Using magnetic fields to treat the brain sounds more than a bit woo-woo. The brain, though, is an electrical organ. Our central nervous system uses tiny bits of electricity – electrons – to send signals whizzing around the brain, and electrons in turn create magnetic fields, which in turn, can alter electrical currents.
Transcranial magnetic stimulation (TMS or repetitive magnetic stimulation – rTMS) produces brief magnetic pulses which alter the electrical currents in the brain. At first TMS was used in behavioral disorders like depression, but over time it’s come to be used in other central nervous system disorders.
TMS has been used to reduce depression and fatigue in multiple sclerosis and TMS significantly reduced episodes of “freezing” in which people with Parkinson’s Disease find them themselves unable to move. TMS appeared to be able to do this by increasing connectivity between the supplementary motor (e.g. movement) area and other parts of the brain.
Studies suggest that increased activity in the dorsolateral prefrontal cortex and orbitofrontal cortices is associated with increased pain. As the prefrontal cortex is a higher brain organ and is the seat of executive functioning (i.e. rational thought, planning, creativity, working memory, etc.), it seems surprising that increased activity there would result in more rather than less pain.
The brain is a complex organ, however, and the dorsolateral prefrontal cortex (DLPFC) is not only involved in pain control but also pain detection. Activity in the left side of the DLPFC has been associated with increased sensations of the unpleasantness side of pain. (The sensation of pain unpleasantness is distinct from the sensation of pain.) Increased DLFPC activity has also been associated with allodynia – a common problem in FM.
It’s possible that both pain activation and pain inhibition are regulated by the DLPFC. Activating one DLPFC circuit appears to result in increased pain catastrophizing and an intensification of pain, while activating another circuit results in increased pain control and reduced pain.
The Fibromyalgia TMS Study
Low or high frequency TMS can be used. While low frequency TMS generally results in reduced brain activity, high frequency TMS produces increased brain activity.
Figuring that the DLPFC in FM patients’ brains were already too active, this fibromyalgia study used low frequency TMS. It was hoped that calming the fires in the DLPFC would translate into reduced activity in other brain organs involved in pain production including the thalamus, brainstem, insular and cingulate cortices.
TMS was delivered over the right DLPFC of 45 FM patients for 27 minutes a day for 5 consecutive days/weekly for 4 weeks. (A sham TMS protocol was delivered to 45 more FM patients.) The patients were followed for a full six months – an exceptionally long time for a study like this – to see if the effects were long lasting.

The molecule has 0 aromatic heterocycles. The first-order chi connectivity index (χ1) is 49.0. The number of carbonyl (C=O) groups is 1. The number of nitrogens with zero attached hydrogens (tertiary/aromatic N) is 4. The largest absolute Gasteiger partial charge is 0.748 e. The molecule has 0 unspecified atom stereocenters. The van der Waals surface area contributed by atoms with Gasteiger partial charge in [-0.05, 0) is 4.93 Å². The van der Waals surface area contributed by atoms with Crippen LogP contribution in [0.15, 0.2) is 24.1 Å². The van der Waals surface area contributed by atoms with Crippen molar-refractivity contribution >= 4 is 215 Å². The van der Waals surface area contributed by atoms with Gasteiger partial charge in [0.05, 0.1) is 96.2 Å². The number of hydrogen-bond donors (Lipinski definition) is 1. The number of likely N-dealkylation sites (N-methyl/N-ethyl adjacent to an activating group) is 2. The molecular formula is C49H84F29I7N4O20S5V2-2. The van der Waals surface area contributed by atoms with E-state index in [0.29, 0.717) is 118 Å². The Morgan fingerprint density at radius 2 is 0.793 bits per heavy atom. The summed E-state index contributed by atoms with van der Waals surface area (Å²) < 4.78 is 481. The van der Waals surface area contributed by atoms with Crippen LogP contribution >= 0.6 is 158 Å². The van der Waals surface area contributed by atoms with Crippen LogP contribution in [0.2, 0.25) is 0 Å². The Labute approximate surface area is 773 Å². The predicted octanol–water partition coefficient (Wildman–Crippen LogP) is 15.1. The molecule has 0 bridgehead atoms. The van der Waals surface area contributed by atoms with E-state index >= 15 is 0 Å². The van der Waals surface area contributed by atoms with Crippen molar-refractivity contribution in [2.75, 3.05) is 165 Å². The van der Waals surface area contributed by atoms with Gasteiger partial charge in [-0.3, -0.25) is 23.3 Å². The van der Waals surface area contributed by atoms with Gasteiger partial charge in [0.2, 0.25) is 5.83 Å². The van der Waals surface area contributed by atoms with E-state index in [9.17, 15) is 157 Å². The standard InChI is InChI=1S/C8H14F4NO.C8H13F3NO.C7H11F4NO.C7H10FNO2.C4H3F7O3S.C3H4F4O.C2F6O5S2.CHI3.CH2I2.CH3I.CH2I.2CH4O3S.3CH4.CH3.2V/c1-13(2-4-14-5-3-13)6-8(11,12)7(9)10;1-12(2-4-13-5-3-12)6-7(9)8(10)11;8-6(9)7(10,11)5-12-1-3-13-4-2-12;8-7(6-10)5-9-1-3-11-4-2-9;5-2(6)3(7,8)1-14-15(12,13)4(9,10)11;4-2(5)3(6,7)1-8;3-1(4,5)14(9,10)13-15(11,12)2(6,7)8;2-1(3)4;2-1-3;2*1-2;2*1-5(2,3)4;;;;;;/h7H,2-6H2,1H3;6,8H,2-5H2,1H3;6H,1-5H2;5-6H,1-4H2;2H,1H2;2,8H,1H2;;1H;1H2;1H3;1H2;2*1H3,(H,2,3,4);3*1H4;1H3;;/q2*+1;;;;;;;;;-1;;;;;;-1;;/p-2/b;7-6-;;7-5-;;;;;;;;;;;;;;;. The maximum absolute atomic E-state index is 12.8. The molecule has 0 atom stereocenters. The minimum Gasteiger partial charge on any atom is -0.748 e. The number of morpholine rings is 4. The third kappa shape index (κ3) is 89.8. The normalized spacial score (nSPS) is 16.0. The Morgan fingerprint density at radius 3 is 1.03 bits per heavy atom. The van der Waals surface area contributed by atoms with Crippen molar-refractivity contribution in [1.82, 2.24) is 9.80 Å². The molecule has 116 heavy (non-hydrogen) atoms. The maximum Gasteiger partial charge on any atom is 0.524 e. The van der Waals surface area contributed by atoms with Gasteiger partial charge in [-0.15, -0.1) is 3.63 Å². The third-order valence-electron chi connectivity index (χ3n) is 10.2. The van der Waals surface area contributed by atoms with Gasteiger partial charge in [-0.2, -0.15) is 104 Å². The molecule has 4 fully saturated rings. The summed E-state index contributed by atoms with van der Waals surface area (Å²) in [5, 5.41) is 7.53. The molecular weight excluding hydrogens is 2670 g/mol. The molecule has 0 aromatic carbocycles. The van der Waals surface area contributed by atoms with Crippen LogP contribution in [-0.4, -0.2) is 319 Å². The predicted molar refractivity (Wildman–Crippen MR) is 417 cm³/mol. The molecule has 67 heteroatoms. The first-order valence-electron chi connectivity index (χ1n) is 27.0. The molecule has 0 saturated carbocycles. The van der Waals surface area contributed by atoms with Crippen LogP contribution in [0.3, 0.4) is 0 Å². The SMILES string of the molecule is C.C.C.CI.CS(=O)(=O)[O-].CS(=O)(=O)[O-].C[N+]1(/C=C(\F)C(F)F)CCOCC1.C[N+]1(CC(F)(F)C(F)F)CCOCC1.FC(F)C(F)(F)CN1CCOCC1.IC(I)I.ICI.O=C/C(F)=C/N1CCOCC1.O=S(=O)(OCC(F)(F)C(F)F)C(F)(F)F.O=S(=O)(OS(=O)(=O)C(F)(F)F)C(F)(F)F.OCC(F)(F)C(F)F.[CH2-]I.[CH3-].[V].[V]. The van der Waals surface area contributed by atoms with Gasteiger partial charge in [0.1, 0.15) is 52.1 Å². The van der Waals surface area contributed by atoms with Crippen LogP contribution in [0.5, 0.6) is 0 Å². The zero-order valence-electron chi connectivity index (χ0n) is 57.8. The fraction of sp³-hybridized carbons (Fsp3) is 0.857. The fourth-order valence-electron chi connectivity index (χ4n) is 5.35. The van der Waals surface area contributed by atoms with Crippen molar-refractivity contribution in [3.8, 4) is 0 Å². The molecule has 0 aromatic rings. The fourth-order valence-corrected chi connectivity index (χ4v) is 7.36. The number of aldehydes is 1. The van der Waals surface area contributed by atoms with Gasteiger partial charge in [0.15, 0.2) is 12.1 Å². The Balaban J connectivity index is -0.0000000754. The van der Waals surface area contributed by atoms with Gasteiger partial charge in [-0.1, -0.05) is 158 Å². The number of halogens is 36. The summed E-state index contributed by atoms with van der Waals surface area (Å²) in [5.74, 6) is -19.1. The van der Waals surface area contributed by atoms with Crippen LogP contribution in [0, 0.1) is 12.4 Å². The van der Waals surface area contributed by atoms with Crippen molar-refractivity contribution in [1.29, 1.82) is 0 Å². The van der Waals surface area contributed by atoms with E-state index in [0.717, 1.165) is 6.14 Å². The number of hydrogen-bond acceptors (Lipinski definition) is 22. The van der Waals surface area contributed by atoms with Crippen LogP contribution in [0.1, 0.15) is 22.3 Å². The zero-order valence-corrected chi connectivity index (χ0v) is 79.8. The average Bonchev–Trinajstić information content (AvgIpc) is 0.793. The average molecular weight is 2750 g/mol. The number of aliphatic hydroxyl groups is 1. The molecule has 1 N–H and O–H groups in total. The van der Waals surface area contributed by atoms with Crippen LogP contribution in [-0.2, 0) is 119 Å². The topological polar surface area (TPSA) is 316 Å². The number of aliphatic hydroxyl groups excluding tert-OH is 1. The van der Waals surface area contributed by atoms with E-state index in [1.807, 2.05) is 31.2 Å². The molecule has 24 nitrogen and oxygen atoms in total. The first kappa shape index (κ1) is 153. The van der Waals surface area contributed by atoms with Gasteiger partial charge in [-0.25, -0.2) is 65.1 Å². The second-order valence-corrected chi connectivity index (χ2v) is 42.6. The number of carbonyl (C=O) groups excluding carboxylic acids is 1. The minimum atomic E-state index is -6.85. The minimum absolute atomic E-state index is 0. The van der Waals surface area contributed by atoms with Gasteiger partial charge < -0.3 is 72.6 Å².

The primary outcome of the study was something called the Numerical Pain Rating Scale (NPRS) which assesses pain on a 1-10 scale (1=no pain; 10=worst possible pain).
Using a magnet to calm the electrical signals in the DLPFC worked. The FM patients getting the electrical signals in their brains gently rearranged received quite significant pain benefits.
At the beginning of the study, both the sham TMS and the real TMS participants rated their pain at about a dauntingly high 7.5/10. From there the pain levels of the two groups diverged markedly. Those given the real TMS rated their pain at approximately a 3/10 while those given the sham TMS dropped a bit but still remained high (@ 7/10). Remarkably, the pain levels of those given the real TMS treatment remained low six months after the treatments had ended.
Pain-related depression and anxiety were also significantly reduced in those given the real TMS treatments.
Objective Evidence of Reduced Pain Sensitivity
The researchers also provided an objective assessment of pain using something called the nociceptive flexion response (NFR). There’s no other way to objectively assess pain without causing it, and that’s just what they did.
NFR is assessed by electrically stimulating a nerve in the biceps femoris muscle in the thigh. The test assessed the degree to which that muscle jumps in response to the painful stimulation. The magnitude of the reflex is related to the intensity of the pain evoked.
The researchers only did this test once 15 days after the TMS sessions had concluded. The biceps muscle of those getting the real TMS treatment was much less sensitive to the electrical stimulation (i.e. jumped at a higher level of stimulation.)
- Transcranial magnetic stimulation (TMS or rTMS) is a way of using a magnetic coil to alter the electrical impulses – aka the activity of the brain.
- TMS was first attempted in depression, but is now being tried in a variety of other illnesses including chronic pain states such as neuropathic pain, migraine and fibromyalgia as well as multiple sclerosis and Parkinson’s disease.